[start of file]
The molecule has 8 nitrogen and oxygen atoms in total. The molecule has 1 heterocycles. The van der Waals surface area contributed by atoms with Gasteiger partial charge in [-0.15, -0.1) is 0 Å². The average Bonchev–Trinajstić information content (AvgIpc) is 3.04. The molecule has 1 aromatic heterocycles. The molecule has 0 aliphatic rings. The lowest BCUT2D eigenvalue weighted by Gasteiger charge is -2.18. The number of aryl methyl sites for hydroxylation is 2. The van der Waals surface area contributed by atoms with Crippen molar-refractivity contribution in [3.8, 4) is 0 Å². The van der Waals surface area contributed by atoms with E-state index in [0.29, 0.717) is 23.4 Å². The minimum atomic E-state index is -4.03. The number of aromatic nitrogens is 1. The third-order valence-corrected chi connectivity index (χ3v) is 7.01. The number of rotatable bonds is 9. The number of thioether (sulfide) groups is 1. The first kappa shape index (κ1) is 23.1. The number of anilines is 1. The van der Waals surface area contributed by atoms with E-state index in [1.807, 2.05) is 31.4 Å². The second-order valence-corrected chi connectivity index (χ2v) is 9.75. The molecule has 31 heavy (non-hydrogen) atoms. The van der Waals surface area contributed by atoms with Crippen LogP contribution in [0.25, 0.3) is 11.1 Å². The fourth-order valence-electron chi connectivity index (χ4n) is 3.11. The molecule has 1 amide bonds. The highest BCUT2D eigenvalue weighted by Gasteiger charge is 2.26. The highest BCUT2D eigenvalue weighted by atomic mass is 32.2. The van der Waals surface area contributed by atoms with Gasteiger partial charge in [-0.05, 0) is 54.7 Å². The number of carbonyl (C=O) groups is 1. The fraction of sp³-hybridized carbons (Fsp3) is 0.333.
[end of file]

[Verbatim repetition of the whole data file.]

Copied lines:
The molecule has 8 nitrogen and oxygen atoms in total. The molecule has 1 heterocycles. The van der Waals surface area contributed by atoms with Gasteiger partial charge in [-0.15, -0.1) is 0 Å². The average Bonchev–Trinajstić information content (AvgIpc) is 3.04. The molecule has 1 aromatic heterocycles. The molecule has 0 aliphatic rings. The lowest BCUT2D eigenvalue weighted by Gasteiger charge is -2.18. The number of aryl methyl sites for hydroxylation is 2. The van der Waals surface area contributed by atoms with Crippen molar-refractivity contribution in [3.8, 4) is 0 Å². The van der Waals surface area contributed by atoms with E-state index in [0.29, 0.717) is 23.4 Å². The minimum atomic E-state index is -4.03. The number of aromatic nitrogens is 1. The third-order valence-corrected chi connectivity index (χ3v) is 7.01. The number of rotatable bonds is 9. The number of thioether (sulfide) groups is 1. The first kappa shape index (κ1) is 23.1. The number of anilines is 1. The van der Waals surface area contributed by atoms with E-state index in [1.807, 2.05) is 31.4 Å². The second-order valence-corrected chi connectivity index (χ2v) is 9.75. The molecule has 31 heavy (non-hydrogen) atoms. The van der Waals surface area contributed by atoms with Crippen LogP contribution in [0.25, 0.3) is 11.1 Å². The fourth-order valence-electron chi connectivity index (χ4n) is 3.11. The molecule has 1 amide bonds. The highest BCUT2D eigenvalue weighted by Gasteiger charge is 2.26. The highest BCUT2D eigenvalue weighted by atomic mass is 32.2. The van der Waals surface area contributed by atoms with Gasteiger partial charge in [-0.05, 0) is 54.7 Å². The number of carbonyl (C=O) groups is 1. The fraction of sp³-hybridized carbons (Fsp3) is 0.333.